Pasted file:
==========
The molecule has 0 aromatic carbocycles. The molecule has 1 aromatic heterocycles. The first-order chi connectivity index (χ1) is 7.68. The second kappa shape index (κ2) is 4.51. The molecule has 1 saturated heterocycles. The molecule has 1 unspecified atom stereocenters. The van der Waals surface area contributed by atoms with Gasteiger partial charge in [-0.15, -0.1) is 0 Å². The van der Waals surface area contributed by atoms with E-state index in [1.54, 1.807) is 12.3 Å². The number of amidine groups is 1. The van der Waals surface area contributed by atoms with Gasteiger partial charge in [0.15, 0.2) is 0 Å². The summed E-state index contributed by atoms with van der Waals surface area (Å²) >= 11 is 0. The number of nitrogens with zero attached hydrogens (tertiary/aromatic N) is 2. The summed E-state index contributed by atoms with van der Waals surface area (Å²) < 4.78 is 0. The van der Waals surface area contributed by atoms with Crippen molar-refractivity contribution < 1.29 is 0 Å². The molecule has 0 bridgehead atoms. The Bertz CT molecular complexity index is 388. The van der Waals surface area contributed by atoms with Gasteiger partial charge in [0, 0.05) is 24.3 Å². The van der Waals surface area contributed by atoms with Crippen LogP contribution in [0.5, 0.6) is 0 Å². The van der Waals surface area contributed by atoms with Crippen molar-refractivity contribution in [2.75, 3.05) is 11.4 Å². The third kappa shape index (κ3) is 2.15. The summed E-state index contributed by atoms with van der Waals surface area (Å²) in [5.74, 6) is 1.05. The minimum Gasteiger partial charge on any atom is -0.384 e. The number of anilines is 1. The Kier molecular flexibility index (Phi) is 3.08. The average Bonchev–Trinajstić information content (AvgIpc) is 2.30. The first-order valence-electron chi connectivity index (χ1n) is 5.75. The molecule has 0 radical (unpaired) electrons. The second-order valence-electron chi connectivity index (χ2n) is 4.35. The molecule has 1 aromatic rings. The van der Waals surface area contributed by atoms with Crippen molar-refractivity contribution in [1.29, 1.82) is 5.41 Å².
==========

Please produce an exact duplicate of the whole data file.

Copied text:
The molecule has 0 aromatic carbocycles. The molecule has 1 aromatic heterocycles. The first-order chi connectivity index (χ1) is 7.68. The second kappa shape index (κ2) is 4.51. The molecule has 1 saturated heterocycles. The molecule has 1 unspecified atom stereocenters. The van der Waals surface area contributed by atoms with Gasteiger partial charge in [-0.15, -0.1) is 0 Å². The van der Waals surface area contributed by atoms with E-state index in [1.54, 1.807) is 12.3 Å². The number of amidine groups is 1. The van der Waals surface area contributed by atoms with Gasteiger partial charge in [0.15, 0.2) is 0 Å². The summed E-state index contributed by atoms with van der Waals surface area (Å²) >= 11 is 0. The number of nitrogens with zero attached hydrogens (tertiary/aromatic N) is 2. The summed E-state index contributed by atoms with van der Waals surface area (Å²) < 4.78 is 0. The van der Waals surface area contributed by atoms with Crippen molar-refractivity contribution < 1.29 is 0 Å². The molecule has 0 bridgehead atoms. The Bertz CT molecular complexity index is 388. The van der Waals surface area contributed by atoms with Gasteiger partial charge in [0, 0.05) is 24.3 Å². The van der Waals surface area contributed by atoms with Crippen LogP contribution in [0.5, 0.6) is 0 Å². The van der Waals surface area contributed by atoms with Crippen molar-refractivity contribution in [2.75, 3.05) is 11.4 Å². The third kappa shape index (κ3) is 2.15. The summed E-state index contributed by atoms with van der Waals surface area (Å²) in [5.74, 6) is 1.05. The minimum Gasteiger partial charge on any atom is -0.384 e. The number of anilines is 1. The Kier molecular flexibility index (Phi) is 3.08. The average Bonchev–Trinajstić information content (AvgIpc) is 2.30. The first-order valence-electron chi connectivity index (χ1n) is 5.75. The molecule has 0 radical (unpaired) electrons. The second-order valence-electron chi connectivity index (χ2n) is 4.35. The molecule has 1 aromatic rings. The van der Waals surface area contributed by atoms with Crippen molar-refractivity contribution in [1.29, 1.82) is 5.41 Å².